In many ways, our approaching "peak water" situation could have much more of an immediate effect on our lives than that of peak oil, because even if we manage to cut down our own water use, all of the food that we eat depends on the growers getting enough water, at the right times, to grow their crops.
To make better use of our limited freshwater resources, growers need to have not only an efficient method of delivering the water to the plants, but also an efficient watering schedule, so that the plants are getting watered with the right amounts at the right time.
And because a large percentage of the use of both surface and ground water is for agricultural irrigation, conserving water at the point-of-use, through efficiency efforts and optimal irrigation scheduling, can have a big effect on the rest of the water systems.
One project, called WaterBee, may be a sign of things to come in "smart" irrigation, incorporating networked sensors that can be centrally monitored and administered, letting water managers and farmers optimize their water use, right from their smartphone.
"WaterBee consists of a series of sensors that measure soil water content (or potential), environmental parameters that influence evapotranspiration, and indicators of crop development or physiological status. The data gathered from these sensors is sent across a low cost, low power consumption ZigBee wireless sensor network. These sensors are effectively distributed over the cultivated area, given that different areas of the field (or fields) have different water requirements.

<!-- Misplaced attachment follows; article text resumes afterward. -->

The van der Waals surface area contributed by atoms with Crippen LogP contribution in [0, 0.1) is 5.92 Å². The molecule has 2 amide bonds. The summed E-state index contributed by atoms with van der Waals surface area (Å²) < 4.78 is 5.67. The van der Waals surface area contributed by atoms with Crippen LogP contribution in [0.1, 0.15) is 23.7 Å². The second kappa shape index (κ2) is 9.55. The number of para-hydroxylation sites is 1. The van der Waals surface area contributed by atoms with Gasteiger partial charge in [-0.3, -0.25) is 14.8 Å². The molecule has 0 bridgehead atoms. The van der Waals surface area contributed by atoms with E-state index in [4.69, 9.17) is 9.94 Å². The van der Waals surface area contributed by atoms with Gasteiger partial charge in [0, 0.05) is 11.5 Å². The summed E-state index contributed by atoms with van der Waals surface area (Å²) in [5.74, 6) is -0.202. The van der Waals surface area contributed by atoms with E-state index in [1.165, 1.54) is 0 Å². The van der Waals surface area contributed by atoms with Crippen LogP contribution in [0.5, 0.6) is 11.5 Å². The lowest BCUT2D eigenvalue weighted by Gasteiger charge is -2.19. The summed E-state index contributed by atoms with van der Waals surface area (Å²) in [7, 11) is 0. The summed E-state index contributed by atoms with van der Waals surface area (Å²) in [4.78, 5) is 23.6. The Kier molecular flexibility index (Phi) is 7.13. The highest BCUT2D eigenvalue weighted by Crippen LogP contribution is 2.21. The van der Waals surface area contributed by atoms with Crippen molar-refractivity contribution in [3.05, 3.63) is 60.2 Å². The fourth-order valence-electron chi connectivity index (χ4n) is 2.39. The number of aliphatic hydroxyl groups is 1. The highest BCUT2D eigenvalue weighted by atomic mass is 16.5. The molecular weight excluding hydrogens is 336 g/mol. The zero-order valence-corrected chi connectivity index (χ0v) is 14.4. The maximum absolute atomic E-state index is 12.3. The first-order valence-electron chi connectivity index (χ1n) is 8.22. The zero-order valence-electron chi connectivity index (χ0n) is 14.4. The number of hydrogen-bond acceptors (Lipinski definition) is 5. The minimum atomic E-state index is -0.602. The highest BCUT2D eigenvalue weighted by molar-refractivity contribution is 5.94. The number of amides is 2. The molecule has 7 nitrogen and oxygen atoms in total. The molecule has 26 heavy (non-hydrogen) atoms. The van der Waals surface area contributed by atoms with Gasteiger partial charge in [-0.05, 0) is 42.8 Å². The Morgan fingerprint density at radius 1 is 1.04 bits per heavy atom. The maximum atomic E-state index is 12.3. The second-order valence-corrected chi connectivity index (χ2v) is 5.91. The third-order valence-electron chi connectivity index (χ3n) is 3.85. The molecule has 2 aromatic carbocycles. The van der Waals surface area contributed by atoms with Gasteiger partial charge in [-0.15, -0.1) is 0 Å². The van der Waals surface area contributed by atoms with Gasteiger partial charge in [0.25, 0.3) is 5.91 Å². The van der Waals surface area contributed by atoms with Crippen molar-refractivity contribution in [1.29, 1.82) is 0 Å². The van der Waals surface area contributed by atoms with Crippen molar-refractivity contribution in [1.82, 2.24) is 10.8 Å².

The sensors monitor these parameters and send readings across a Zigbee mesh network to a GPRS gateway which sends all of this data to a central web service which uses an intelligent software application to automatically analyse the data and act upon it by selectively activating irrigation nodes only in the areas required.This data is fed into an intelligent software package that uses intelligent agents in order to act upon the information they are receiving from the sensors. The outputs and irrigation recommendations are presented to the user on a Smartphone App or Web Browser." - Waterbee
According to WaterBee, using the system gives growers more control over their irrigation by delivering accurate data on field and crop conditions, thereby lowering their costs and raising their yields (and in theory, earning a higher profit from their operations). The access to real-time data on the state of the plants and the levels of moisture in the soil, right from a smartphone or browser, allows users to control and monitor their system for optimal irrigation scheduling.
"WaterBee intelligent irrigation modelling and scheduling system goes well beyond the state-of-art, with its unique Soil-Moisture Model for optimal water use, continuously self-adapting to each user’s situation and business objectives, using machine learning approaches, and its open web-enabled architecture facilitates future integration with all environmental data in line with the European INSPIRE Directive. " - WaterBee
An operational field prototype of the WaterBee system is currently in use at 14 sites across Europe, and is said to be delivering water savings of 40%, while also enhancing the quality of the crops growing in each site.